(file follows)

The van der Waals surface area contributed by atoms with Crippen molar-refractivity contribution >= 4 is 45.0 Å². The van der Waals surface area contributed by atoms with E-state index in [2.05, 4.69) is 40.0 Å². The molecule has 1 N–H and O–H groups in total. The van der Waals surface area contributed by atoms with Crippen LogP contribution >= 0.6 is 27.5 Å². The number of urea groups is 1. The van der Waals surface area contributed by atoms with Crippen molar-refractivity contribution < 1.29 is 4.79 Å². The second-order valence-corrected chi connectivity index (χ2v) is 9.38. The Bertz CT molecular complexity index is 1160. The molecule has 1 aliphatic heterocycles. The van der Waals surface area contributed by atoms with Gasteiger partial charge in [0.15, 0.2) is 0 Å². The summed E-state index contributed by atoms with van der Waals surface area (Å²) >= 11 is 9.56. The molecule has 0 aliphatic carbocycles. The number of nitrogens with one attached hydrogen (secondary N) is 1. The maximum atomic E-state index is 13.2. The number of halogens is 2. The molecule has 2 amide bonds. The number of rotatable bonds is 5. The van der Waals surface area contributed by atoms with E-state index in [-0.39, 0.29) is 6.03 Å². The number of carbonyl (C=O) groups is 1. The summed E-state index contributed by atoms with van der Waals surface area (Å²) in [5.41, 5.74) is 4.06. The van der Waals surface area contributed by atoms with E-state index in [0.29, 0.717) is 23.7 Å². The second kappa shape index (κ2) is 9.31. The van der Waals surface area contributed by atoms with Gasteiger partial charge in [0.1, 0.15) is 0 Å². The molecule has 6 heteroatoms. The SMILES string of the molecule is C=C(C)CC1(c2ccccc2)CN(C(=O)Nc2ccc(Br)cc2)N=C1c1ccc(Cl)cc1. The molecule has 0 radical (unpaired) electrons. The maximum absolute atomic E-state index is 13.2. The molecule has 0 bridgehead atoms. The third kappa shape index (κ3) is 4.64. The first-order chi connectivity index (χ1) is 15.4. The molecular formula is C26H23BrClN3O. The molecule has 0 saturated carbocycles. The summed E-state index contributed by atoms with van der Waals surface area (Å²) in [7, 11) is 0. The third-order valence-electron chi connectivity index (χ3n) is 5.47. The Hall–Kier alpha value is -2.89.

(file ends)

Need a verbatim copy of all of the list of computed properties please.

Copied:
The van der Waals surface area contributed by atoms with Crippen molar-refractivity contribution >= 4 is 45.0 Å². The van der Waals surface area contributed by atoms with E-state index in [2.05, 4.69) is 40.0 Å². The molecule has 1 N–H and O–H groups in total. The van der Waals surface area contributed by atoms with Crippen LogP contribution >= 0.6 is 27.5 Å². The number of urea groups is 1. The van der Waals surface area contributed by atoms with Crippen molar-refractivity contribution < 1.29 is 4.79 Å². The second-order valence-corrected chi connectivity index (χ2v) is 9.38. The Bertz CT molecular complexity index is 1160. The molecule has 1 aliphatic heterocycles. The van der Waals surface area contributed by atoms with Gasteiger partial charge in [0.15, 0.2) is 0 Å². The summed E-state index contributed by atoms with van der Waals surface area (Å²) >= 11 is 9.56. The molecule has 0 aliphatic carbocycles. The number of nitrogens with one attached hydrogen (secondary N) is 1. The maximum atomic E-state index is 13.2. The number of halogens is 2. The molecule has 2 amide bonds. The number of rotatable bonds is 5. The van der Waals surface area contributed by atoms with E-state index in [-0.39, 0.29) is 6.03 Å². The number of carbonyl (C=O) groups is 1. The summed E-state index contributed by atoms with van der Waals surface area (Å²) in [5.41, 5.74) is 4.06. The van der Waals surface area contributed by atoms with E-state index in [0.29, 0.717) is 23.7 Å². The second kappa shape index (κ2) is 9.31. The van der Waals surface area contributed by atoms with Gasteiger partial charge in [0.1, 0.15) is 0 Å². The molecule has 6 heteroatoms. The SMILES string of the molecule is C=C(C)CC1(c2ccccc2)CN(C(=O)Nc2ccc(Br)cc2)N=C1c1ccc(Cl)cc1. The molecule has 0 radical (unpaired) electrons. The maximum absolute atomic E-state index is 13.2. The molecule has 0 bridgehead atoms. The third kappa shape index (κ3) is 4.64. The first-order chi connectivity index (χ1) is 15.4. The molecular formula is C26H23BrClN3O. The molecule has 0 saturated carbocycles. The summed E-state index contributed by atoms with van der Waals surface area (Å²) in [7, 11) is 0. The third-order valence-electron chi connectivity index (χ3n) is 5.47. The Hall–Kier alpha value is -2.89.